Bolshevik

Bolshevik

The Bolsheviks, originally also Bolshevists (Russian: большевики, большевик (singular); ; derived from bol'shinstvo, "majority") were a faction of the Marxist Russian Social Democratic Labour Party (RSDLP) which split apart from the Menshevik faction at the Second Party Congress in 1903.

The Bolsheviks were the majority faction in a crucial vote, hence their name. They ultimately became the Communist Party of the Soviet Union. The Bolsheviks came to power in Russia during the October Revolution phase of the Russian Revolution of 1917, and founded the Russian Soviet Federative Socialist Republic which would later in 1922 become the chief constituent of the Soviet Union.

The Bolsheviks, founded by Vladimir Lenin and Alexander Bogdanov, were by 1905 a mass organization consisting primarily of workers under a democratic internal hierarchy governed by the principle of democratic centralism, who considered themselves the leaders of the revolutionary working class of Russia. Their beliefs and practices were often referred to as Bolshevism. Bolshevik revolutionary leader Leon Trotsky commonly used the terms "Bolshevism" and "Bolshevist" after his exile from the Soviet Union to differentiate between what he saw as true Leninism and the state and party as they existed under Joseph Stalin's leadership.

Read more about Bolshevik:  History of The Split, "Bolshevik" As An Obsolete Term, Derogatory Usage of "Bolshevik"

Other articles related to "bolsheviks, bolshevik":

State Ideology Of The Soviet Union - The Competing Ideologies of The Revolutionary Period To 1923
... governments were formed amongst Social Revolutionaries, Bolsheviks, Mensheviks, and limited anarchist groups ... Social Democratic Labour Party's (RSDLP) Bolshevik party was predominant, but at the local level power was held by ideologically mixed non-workplace soviets or ... falling outs occurred, significantly between the Left-SR party organisation and the Bolsheviks over the issue of war, leading to a rift with and suppression of Left-SR ideology ...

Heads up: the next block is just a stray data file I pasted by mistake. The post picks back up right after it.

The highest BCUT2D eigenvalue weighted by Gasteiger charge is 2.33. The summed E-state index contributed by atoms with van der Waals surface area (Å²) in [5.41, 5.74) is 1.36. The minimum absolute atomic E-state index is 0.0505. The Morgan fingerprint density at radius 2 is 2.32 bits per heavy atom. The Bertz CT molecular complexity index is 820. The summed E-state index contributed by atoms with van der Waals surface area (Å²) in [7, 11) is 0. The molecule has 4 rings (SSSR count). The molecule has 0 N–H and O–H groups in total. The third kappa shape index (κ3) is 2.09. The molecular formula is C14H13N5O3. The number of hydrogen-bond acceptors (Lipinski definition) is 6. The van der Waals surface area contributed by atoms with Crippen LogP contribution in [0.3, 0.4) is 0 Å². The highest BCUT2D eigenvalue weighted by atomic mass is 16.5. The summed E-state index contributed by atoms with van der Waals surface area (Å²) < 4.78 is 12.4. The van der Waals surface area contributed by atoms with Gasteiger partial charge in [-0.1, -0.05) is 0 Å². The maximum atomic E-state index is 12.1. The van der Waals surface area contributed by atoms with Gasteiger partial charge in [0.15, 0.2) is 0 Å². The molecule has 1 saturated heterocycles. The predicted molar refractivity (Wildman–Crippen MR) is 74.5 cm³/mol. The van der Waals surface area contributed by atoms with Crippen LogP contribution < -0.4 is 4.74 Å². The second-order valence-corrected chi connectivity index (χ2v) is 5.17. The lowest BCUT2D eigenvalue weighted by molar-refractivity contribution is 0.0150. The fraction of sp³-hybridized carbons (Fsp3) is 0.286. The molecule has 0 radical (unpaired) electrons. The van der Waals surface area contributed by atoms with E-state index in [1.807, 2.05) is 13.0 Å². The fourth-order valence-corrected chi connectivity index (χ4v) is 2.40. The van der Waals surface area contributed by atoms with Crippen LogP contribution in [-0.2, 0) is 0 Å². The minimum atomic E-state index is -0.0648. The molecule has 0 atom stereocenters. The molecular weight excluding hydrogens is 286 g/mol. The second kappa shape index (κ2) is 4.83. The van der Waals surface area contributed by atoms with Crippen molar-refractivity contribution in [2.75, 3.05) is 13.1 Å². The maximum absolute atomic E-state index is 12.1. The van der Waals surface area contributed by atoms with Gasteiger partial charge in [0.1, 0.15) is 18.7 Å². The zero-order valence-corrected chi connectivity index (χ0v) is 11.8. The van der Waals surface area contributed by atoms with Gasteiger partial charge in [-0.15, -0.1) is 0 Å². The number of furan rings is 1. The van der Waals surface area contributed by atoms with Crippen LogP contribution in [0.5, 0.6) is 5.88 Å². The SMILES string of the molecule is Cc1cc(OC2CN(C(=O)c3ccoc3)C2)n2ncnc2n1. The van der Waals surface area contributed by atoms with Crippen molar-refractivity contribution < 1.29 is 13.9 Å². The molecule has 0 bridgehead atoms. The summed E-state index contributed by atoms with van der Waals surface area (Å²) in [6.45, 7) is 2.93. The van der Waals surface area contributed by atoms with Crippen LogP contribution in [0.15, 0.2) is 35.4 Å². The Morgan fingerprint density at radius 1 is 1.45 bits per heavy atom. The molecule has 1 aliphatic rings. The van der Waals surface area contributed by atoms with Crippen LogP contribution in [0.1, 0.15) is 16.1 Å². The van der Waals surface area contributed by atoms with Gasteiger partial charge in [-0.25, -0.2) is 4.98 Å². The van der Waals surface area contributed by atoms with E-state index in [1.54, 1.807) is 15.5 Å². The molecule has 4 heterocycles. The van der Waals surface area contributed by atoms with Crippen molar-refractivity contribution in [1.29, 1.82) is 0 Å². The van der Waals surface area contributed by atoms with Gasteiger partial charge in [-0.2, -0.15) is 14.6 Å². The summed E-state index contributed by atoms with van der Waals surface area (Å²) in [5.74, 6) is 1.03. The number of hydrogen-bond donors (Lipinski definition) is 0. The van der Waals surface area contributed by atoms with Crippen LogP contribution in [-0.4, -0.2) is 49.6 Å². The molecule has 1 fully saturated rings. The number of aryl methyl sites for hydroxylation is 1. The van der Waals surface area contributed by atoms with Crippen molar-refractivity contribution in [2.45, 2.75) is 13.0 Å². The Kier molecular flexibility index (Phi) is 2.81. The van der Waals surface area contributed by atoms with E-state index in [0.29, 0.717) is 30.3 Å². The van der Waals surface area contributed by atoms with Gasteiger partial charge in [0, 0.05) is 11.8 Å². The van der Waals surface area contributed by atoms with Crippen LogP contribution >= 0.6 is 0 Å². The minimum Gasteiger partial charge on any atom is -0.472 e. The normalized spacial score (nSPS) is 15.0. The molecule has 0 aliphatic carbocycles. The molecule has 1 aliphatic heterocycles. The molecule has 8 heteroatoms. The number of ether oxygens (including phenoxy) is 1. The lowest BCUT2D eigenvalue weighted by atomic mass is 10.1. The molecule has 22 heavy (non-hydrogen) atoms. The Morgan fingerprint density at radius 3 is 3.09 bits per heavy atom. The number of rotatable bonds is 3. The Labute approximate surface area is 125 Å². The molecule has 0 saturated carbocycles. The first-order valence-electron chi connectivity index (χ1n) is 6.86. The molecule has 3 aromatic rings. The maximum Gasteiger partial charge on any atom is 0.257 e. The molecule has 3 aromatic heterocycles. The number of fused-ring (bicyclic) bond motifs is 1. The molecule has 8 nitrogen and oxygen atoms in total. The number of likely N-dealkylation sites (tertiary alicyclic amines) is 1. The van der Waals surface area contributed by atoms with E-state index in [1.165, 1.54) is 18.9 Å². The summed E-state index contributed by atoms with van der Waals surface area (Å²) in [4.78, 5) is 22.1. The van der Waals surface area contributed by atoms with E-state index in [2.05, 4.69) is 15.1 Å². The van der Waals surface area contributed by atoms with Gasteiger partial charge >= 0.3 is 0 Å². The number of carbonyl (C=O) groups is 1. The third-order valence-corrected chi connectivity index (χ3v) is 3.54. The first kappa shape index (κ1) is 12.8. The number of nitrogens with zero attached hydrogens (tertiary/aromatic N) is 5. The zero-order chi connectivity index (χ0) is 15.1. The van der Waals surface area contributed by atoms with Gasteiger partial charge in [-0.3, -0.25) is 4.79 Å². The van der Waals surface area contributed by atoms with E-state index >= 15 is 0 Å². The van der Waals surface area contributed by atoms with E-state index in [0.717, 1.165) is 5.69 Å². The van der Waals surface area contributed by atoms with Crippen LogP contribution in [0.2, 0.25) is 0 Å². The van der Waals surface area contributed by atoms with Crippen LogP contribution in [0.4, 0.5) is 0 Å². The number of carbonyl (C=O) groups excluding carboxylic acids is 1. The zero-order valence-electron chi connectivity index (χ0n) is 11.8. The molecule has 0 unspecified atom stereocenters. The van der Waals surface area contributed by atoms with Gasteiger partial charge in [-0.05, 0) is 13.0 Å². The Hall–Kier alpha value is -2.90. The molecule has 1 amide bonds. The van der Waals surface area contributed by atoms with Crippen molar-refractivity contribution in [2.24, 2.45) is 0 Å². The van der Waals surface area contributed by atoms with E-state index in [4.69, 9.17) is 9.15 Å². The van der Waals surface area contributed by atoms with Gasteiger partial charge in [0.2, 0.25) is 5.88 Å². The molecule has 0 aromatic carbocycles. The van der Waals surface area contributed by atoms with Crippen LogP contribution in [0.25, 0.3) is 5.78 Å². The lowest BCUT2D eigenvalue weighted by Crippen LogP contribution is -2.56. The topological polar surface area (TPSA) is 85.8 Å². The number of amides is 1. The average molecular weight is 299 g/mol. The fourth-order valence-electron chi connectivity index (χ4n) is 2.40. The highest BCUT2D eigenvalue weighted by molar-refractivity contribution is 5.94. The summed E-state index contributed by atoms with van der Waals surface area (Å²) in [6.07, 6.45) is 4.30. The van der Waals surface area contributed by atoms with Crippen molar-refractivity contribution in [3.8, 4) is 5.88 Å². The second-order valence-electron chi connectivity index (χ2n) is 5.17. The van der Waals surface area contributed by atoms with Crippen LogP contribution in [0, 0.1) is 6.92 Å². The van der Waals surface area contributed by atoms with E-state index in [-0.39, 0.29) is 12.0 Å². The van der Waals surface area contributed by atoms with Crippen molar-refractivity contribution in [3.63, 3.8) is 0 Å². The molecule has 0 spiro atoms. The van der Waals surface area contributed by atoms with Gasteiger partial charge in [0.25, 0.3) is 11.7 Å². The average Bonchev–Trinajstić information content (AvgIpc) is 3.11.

Stalin And Antisemitism - Background and Early Years
... Although active in the Bolshevik faction of the Russian Social Democratic Party, he did not attend a party congress until 1905 ... Although Jews were active among both the Social Democratic Bolshevik and the Menshevik factions, Jews were more prominent among the Mensheviks ... included a coarse joke, purportedly made by then-Bolshevik Grigory Aleksinsky “ Not less interesting is the composition of the congress from the standpoint of ...
Derogatory Usage of "Bolshevik"
... "Bolo" was used as derogatory expression for Bolsheviks used by British service personnel in the North Russian Expeditionary Force which intervened against the Red Army during the Russian Civil War ...
Bolshevik Nuclei
... Bolshevik Nuclei (in French Noyau-Bolshevik) was a small clandestine marxist group in Senegal ...
The Bolshevik Myth
... The Bolshevik Myth (Diary 1920–1922) is a book by Alexander Berkman describing his experiences in Bolshevist Russia from 1920 to 1922, where he saw the aftermath of the Russian ... Written in the form of a diary, The Bolshevik Myth describes how Berkman's initial enthusiasm for the revolution faded as he became disillusioned with the Bolsheviks and their suppression of ...